Unlike Any Other
Shaelynne never thought she would see her father – the man who left her and her mother ten years ago – again, but when her mother is killed in a car accident, Shaelynne is sent to live with him. Shaelynne didn't expect anything good to come out of moving to Forks, leaving everything she had ever known behind and starting over. Wanting to lay low and make it through her senior year unscathed, Shaelynne tries not to make any interaction with the other students at her high school. Meeting Jasper was a twist of fate, something she hadn't planned for, and maybe that's exactly what she needed.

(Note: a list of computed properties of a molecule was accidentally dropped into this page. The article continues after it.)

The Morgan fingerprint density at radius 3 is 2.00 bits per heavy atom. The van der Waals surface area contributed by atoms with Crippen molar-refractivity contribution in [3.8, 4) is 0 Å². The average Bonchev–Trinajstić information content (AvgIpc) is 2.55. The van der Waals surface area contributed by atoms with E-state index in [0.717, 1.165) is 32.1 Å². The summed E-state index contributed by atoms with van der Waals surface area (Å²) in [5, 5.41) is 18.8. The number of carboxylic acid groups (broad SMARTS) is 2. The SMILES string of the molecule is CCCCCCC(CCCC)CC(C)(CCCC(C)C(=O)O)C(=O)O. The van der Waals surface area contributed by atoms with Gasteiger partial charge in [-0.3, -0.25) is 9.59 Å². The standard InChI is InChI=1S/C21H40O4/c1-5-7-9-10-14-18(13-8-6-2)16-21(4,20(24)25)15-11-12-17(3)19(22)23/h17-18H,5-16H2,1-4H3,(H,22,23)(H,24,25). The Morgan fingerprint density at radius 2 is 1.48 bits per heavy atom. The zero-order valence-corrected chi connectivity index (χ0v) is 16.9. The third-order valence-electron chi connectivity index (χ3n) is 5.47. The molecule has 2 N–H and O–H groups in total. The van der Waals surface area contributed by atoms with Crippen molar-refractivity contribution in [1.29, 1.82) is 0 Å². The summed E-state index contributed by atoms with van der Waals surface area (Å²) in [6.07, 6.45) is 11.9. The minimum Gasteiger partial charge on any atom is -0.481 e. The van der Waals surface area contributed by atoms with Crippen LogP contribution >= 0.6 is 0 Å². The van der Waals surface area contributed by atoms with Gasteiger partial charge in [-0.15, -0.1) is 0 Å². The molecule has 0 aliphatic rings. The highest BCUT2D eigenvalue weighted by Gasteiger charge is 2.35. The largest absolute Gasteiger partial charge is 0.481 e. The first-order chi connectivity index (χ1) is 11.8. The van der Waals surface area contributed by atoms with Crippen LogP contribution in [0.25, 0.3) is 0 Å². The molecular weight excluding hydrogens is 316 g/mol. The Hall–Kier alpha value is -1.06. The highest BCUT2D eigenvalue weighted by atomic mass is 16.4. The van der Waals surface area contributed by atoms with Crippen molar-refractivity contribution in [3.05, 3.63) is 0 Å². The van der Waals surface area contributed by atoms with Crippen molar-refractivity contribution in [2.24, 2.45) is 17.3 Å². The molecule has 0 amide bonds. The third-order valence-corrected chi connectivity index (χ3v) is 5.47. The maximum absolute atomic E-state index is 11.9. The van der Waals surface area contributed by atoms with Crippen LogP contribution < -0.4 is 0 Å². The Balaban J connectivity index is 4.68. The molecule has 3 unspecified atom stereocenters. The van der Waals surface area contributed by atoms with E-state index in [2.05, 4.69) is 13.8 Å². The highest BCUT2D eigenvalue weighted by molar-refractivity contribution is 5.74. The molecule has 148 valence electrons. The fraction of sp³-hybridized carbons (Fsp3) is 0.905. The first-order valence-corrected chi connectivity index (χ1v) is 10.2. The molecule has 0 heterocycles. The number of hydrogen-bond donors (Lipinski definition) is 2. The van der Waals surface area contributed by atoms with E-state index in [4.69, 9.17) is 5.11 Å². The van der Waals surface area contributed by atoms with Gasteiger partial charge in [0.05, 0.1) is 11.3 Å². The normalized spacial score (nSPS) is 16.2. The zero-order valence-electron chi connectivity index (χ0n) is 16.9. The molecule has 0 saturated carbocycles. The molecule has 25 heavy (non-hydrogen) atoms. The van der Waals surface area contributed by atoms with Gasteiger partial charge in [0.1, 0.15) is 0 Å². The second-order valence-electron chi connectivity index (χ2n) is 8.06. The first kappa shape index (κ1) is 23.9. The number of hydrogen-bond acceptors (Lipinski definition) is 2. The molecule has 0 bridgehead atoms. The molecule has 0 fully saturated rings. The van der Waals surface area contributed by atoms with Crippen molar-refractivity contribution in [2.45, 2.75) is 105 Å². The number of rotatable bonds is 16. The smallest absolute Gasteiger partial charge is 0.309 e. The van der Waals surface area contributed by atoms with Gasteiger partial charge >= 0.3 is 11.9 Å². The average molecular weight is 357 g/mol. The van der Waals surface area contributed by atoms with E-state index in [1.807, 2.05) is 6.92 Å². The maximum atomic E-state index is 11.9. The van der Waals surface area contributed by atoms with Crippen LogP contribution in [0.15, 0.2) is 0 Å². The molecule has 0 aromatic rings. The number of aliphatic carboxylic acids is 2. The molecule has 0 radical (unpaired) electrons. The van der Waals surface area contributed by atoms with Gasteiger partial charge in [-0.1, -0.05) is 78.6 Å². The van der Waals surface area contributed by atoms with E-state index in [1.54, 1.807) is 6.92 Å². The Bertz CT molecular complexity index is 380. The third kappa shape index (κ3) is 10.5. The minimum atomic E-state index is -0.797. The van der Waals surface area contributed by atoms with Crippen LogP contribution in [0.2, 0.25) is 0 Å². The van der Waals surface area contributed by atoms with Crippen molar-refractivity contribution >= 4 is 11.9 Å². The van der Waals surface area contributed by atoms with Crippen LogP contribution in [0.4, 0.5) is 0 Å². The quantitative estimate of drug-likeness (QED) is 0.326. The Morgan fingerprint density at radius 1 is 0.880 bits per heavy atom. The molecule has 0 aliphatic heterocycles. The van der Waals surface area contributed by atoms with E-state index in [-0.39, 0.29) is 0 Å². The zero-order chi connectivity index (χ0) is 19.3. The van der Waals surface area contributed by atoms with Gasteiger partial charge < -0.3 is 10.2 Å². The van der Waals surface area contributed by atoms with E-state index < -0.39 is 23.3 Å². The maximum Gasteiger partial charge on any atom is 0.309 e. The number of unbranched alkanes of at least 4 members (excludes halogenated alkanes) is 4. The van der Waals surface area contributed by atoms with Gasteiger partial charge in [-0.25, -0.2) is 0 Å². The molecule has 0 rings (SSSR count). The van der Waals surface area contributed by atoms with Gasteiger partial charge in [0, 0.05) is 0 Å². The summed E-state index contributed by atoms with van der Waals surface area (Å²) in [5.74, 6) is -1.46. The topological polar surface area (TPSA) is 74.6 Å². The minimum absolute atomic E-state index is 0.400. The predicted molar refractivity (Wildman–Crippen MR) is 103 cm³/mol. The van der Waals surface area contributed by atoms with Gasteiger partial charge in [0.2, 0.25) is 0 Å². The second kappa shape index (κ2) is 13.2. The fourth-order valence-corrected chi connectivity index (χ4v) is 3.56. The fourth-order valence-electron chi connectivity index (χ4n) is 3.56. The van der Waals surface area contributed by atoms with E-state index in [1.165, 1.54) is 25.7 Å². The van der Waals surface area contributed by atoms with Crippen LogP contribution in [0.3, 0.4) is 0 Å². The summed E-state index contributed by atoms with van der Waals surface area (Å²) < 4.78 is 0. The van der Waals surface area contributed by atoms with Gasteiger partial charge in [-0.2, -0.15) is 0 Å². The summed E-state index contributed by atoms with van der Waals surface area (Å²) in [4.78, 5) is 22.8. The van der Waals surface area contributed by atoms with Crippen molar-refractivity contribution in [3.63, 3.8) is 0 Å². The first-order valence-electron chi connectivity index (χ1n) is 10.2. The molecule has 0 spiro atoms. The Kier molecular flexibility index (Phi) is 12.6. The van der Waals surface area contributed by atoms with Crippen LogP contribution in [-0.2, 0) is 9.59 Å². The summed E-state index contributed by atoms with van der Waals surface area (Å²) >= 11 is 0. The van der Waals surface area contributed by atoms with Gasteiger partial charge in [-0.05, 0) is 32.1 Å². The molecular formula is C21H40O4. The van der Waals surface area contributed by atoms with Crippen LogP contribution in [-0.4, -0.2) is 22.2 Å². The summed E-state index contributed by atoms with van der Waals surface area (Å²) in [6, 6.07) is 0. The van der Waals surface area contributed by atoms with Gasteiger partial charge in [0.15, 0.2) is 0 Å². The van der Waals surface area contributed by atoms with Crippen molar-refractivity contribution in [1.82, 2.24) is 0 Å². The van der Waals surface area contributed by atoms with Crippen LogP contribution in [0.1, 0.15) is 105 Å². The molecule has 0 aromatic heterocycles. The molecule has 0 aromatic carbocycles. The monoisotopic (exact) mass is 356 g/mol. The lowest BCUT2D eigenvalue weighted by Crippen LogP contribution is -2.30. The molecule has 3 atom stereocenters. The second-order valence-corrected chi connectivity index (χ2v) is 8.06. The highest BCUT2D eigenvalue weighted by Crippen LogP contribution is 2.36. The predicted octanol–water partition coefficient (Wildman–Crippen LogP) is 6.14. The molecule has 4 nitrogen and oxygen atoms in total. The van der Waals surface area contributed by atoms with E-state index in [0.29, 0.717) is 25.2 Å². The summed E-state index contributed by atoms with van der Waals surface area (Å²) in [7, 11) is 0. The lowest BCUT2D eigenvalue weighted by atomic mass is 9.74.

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“We're going out to dinner, would you like to come?” Lindsay asked from the doorway of my bedroom, her tone was sickeningly sweet. Fake. I had been doing my laundry all afternoon, washing, drying, folding and putting away my clothes into the correct drawers of my dresser, hanging some things up in the closet. I still had one load left to wash, and I wanted to get it done before seven o'clock. Of course, that didn't influence my answer, but gave me an excuse if I was asked.